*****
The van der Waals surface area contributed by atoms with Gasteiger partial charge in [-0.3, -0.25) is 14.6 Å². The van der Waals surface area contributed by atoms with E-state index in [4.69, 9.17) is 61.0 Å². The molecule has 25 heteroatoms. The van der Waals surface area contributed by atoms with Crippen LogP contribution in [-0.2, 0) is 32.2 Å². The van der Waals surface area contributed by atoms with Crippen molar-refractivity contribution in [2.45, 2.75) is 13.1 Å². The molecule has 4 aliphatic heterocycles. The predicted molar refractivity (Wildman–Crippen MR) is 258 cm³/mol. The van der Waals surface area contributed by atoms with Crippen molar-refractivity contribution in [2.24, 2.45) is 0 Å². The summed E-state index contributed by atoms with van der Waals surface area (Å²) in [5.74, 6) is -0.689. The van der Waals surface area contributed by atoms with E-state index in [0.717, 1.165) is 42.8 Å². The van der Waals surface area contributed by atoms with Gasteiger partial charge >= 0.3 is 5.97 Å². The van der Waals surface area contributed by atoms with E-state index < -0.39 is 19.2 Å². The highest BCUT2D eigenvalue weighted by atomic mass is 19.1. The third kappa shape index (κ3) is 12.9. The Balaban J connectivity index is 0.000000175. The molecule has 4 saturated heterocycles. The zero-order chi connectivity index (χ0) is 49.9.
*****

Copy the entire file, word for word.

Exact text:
The van der Waals surface area contributed by atoms with Gasteiger partial charge in [-0.3, -0.25) is 14.6 Å². The van der Waals surface area contributed by atoms with E-state index in [4.69, 9.17) is 61.0 Å². The molecule has 25 heteroatoms. The van der Waals surface area contributed by atoms with Crippen LogP contribution in [-0.2, 0) is 32.2 Å². The van der Waals surface area contributed by atoms with Crippen molar-refractivity contribution in [2.45, 2.75) is 13.1 Å². The molecule has 4 aliphatic heterocycles. The predicted molar refractivity (Wildman–Crippen MR) is 258 cm³/mol. The van der Waals surface area contributed by atoms with Crippen molar-refractivity contribution in [2.24, 2.45) is 0 Å². The summed E-state index contributed by atoms with van der Waals surface area (Å²) in [5.74, 6) is -0.689. The van der Waals surface area contributed by atoms with E-state index in [0.717, 1.165) is 42.8 Å². The van der Waals surface area contributed by atoms with Gasteiger partial charge >= 0.3 is 5.97 Å². The van der Waals surface area contributed by atoms with E-state index < -0.39 is 19.2 Å². The highest BCUT2D eigenvalue weighted by atomic mass is 19.1. The third kappa shape index (κ3) is 12.9. The Balaban J connectivity index is 0.000000175. The molecule has 4 saturated heterocycles. The zero-order chi connectivity index (χ0) is 49.9.